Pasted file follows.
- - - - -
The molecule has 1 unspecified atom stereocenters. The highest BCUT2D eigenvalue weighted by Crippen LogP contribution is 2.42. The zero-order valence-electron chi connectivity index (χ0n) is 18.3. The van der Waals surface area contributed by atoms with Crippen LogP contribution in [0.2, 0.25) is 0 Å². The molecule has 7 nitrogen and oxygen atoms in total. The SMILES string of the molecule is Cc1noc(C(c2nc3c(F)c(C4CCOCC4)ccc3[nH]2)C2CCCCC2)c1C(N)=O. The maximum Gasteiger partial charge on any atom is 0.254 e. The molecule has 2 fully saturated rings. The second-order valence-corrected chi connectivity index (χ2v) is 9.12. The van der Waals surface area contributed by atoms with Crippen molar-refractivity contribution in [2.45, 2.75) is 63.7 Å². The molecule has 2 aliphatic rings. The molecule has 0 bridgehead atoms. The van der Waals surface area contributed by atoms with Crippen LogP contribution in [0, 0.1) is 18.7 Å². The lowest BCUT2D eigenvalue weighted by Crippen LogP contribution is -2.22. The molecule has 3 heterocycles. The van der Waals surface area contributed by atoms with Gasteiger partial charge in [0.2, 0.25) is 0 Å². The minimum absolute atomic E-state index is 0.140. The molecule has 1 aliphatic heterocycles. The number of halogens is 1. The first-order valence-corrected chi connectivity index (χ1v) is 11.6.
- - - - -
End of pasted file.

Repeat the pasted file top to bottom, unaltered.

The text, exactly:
The molecule has 1 unspecified atom stereocenters. The highest BCUT2D eigenvalue weighted by Crippen LogP contribution is 2.42. The zero-order valence-electron chi connectivity index (χ0n) is 18.3. The van der Waals surface area contributed by atoms with Crippen LogP contribution in [0.2, 0.25) is 0 Å². The molecule has 7 nitrogen and oxygen atoms in total. The SMILES string of the molecule is Cc1noc(C(c2nc3c(F)c(C4CCOCC4)ccc3[nH]2)C2CCCCC2)c1C(N)=O. The maximum Gasteiger partial charge on any atom is 0.254 e. The molecule has 2 fully saturated rings. The second-order valence-corrected chi connectivity index (χ2v) is 9.12. The van der Waals surface area contributed by atoms with Crippen molar-refractivity contribution in [2.45, 2.75) is 63.7 Å². The molecule has 2 aliphatic rings. The molecule has 0 bridgehead atoms. The van der Waals surface area contributed by atoms with Crippen LogP contribution in [0, 0.1) is 18.7 Å². The lowest BCUT2D eigenvalue weighted by Crippen LogP contribution is -2.22. The molecule has 3 heterocycles. The van der Waals surface area contributed by atoms with Gasteiger partial charge in [0.2, 0.25) is 0 Å². The minimum absolute atomic E-state index is 0.140. The molecule has 1 aliphatic heterocycles. The number of halogens is 1. The first-order valence-corrected chi connectivity index (χ1v) is 11.6.